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It seems really unlikely that whatever they have to pay because of farm subsidies or whatever compensates for that.

But Friedman also makes the stronger point that when government programs fail, it’s the poor who are most affected and who have the fewest other options.

It makes the book somehow fresher than one that starts from the perspective of “Okay, you’ve heard all of these arguments before, so let me preach to the choir and see what happens.” But sometimes the book is dated in ways less innocuous than ten-dollar doctor visits.

For example, in Chapter 5, “The Rich Get Richer And The Poor Get Richer,” Friedman argues against excessive concern with inequality, saying: In absolute terms, the rich have gotten richer, but the gap between rich and poor seems, so far as very imperfect statistics make it possible to judge, to have been slowly closing…we can note that both the rise in the general standard of living and the decreasing inequality appear to have been occurring fairly steadily over a long period of time, in a variety of different more or less capitalist societies…in the previous chapter I argued that liberal measures tend to injure the poor, not benefit them, and to increase, not decrease inequality.

If that has been true in the past, then the increasing equality we have experienced is in spite of, not because of, such measures…

Even if the capitalist invests all the income from his capital and consumes none of it, his wealth will only grow at the rate of return on capital.

This might also be profitably mapped onto construal level theory, ie Robin Hanson’s Near Mode vs. Anyway, having determined that democracy should not be expected to help the poor, he gets on to demonstrating that in fact it doesn’t: There are some programs that give money to the poor – Aid to Families With Dependent Children, for instance.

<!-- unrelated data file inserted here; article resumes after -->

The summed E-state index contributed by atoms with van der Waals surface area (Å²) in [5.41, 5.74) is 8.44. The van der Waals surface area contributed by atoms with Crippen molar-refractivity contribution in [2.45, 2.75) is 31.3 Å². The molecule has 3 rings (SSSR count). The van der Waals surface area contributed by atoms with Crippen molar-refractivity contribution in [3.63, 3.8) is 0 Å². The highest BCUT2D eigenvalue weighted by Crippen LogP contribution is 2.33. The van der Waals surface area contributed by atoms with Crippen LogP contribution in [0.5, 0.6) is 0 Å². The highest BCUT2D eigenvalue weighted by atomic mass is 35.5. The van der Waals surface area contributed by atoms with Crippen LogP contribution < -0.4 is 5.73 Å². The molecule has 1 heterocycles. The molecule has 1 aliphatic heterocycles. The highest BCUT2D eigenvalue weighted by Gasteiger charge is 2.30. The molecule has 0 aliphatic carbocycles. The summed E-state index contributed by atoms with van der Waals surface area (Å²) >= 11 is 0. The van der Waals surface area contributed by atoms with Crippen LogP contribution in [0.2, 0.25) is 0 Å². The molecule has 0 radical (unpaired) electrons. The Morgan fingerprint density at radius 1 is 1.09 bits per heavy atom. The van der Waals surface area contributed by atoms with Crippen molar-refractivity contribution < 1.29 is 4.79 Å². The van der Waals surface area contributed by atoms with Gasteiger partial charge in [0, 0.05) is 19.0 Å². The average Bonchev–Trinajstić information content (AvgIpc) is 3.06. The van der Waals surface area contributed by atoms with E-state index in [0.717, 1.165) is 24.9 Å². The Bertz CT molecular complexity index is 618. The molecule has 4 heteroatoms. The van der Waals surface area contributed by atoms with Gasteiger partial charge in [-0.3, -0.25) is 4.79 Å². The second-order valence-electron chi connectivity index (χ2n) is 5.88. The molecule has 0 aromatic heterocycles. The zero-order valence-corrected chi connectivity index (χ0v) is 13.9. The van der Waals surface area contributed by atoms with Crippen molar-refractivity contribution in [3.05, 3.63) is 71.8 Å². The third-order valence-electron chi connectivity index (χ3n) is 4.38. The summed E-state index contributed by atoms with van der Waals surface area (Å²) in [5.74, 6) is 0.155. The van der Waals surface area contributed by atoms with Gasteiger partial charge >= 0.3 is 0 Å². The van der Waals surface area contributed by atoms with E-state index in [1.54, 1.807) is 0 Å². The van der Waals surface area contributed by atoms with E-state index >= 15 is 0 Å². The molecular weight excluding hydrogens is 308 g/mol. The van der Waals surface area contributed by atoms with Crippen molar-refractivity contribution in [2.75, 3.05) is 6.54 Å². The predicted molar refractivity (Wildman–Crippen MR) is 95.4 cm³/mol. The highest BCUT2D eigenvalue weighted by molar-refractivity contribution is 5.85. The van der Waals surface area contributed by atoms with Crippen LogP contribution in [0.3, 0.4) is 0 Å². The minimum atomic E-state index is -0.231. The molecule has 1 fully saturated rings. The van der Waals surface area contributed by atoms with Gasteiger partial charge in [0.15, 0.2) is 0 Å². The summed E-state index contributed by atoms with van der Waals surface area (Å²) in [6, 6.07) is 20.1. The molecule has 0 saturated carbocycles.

I can’t do justice to the Libertarian 101 arguments in this review because there are too many of them on too many different topics.

This is too bad because they are excellent and fascinating and you should really read them.

David Friedman’s The Machinery of Freedom is half Libertarianism 101: Introduction To Libertarianism, and half Libertarianism 501: Technical Diagrams For Constructing An Anarcho-Capitalist State.

And aside from either of these, it’s interesting as a historical artifact.

There is something very innocent about expecting someone to become a libertarian after reading a book arguing for libertarianism, something very much a product of the time when the movement was new and anything was possible.

Friedman discusses and debates the views of Ayn Rand not as some sort of ascended cultural archetype, but as a fellow theorist who happens to be writing around the same time.

The heartbreaking thing is that every word of this was true in 1973.

In fact, 1973 is frequently given as the inflection point, when for some reason middle-class wages stopped rising at the same rate as the wealth of the top 1% and capital’s share of income started a steady climb (this is frequently blamed on Reagan, but started almost a decade before his presidency).

For example, he notes that the cost per capita of law enforcement/police/courts is (remember, this is 1973!

) and estimates that minus government waste and corruption, the free market could provide extremely competent policing for .

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